Caterers' contempt for musicians is legendary. After performing for some
lavish banquet, musicians are often led away into a dingy annex for a
plate of stale sandwiches and a packet of crisps. Even if the contract
stipulates a hot meal this is no guarantee - a fact which leads to many
tense confrontations between bandleaders and the head chef.
How ironic then that access to employment for thousands of musicians now
lies in the hands of local government officials trained not in the arts,
but in... food science.
Perhaps that explains why the Musicians Union is somewhat reticent about
its participation with the LACORS live music working group. The union
has made no public announcement about this important development. LACORS,
by contrast, issued this statement on 5th June:
'A working group has been set up to promote the options for putting on
small scale live music in licensed premises. At its first meeting the
group agreed to focus on promoting examples where premises have made use
of the ?incidental music? provisions in the Licensing Act 2003 i.e. where
music is ancillary to the main purpose of visiting the venue such as restaurants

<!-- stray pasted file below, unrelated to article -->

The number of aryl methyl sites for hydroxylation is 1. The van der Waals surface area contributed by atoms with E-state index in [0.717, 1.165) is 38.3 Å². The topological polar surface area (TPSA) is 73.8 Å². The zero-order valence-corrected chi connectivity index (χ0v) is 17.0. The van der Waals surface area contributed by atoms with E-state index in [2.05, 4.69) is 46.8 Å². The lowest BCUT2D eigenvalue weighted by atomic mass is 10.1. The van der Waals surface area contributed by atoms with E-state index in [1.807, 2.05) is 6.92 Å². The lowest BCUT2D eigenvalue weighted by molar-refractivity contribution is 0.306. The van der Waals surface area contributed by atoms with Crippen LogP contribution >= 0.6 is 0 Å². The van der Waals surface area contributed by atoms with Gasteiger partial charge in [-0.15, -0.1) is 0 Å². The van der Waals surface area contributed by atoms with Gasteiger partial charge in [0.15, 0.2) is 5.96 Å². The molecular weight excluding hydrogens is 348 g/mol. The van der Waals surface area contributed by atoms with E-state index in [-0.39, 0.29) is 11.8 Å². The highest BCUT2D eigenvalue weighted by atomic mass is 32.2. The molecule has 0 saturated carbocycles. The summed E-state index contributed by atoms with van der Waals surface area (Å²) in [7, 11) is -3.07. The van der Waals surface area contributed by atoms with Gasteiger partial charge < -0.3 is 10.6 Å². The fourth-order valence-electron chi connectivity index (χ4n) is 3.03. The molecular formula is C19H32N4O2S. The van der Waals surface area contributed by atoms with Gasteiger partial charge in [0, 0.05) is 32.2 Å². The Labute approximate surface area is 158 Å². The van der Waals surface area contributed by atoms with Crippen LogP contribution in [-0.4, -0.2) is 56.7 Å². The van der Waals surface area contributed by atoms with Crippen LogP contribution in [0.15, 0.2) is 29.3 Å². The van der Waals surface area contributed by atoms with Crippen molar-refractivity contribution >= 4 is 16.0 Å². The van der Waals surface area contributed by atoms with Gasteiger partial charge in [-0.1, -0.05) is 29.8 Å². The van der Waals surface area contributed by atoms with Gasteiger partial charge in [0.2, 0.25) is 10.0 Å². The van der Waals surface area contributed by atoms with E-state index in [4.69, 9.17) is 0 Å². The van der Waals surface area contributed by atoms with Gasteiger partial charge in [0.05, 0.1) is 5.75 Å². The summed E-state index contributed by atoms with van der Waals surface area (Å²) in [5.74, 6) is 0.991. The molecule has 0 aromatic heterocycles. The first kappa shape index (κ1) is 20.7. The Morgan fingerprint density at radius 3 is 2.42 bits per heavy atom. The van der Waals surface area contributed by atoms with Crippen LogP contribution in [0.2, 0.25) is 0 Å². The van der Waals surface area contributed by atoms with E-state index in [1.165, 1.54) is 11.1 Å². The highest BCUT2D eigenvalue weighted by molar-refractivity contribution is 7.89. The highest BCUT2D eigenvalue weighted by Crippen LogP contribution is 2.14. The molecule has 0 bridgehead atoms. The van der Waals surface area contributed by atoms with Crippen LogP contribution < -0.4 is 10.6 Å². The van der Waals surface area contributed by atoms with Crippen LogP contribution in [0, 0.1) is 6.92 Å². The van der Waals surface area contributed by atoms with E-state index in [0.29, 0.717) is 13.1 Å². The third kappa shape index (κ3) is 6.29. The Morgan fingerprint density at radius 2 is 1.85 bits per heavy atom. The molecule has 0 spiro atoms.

and bistros. These case studies will be available during the summer, and
will complement the Musicians? Union practical advice and guidance to
putting on live music.
'Moving forward the group will also be looking to maximise the benefits
of DCMS? forthcoming ?minor variations? process, due to be implemented
in July, which will allow venues to apply to add live music to their licence
quickly and at low cost. The working group is comprised of representatives
from the Musicians? Union, the British Beer & Pub Association, LACORS,
the LGA, DCMS and is jointly chaired by Mark du Val, Director of LACORS
and Danny Longstaff, Chair of the MU Executive Committee.'
LACORS (Local Authority Co-ordinators of Regulatory Services) is of course
the shadowy quango that has consistently and successfully opposed new
exemptions within the Licensing Act for small-scale gigs. Implicitly they
support a regime which criminalises a piano in a bar or a small private
fund-raising concert in a school, unless first licensed. The rationale
for this position is, they say, to protect the public. In reality, it
is more about administrative convenience and jobs for council licensing
Mark du Val is a food science graduate and former environmental health
officer. Charlotte Meller, LACORS contact officer for the working group,
also has a background in food science and previously worked for the Food
and Drink Federation.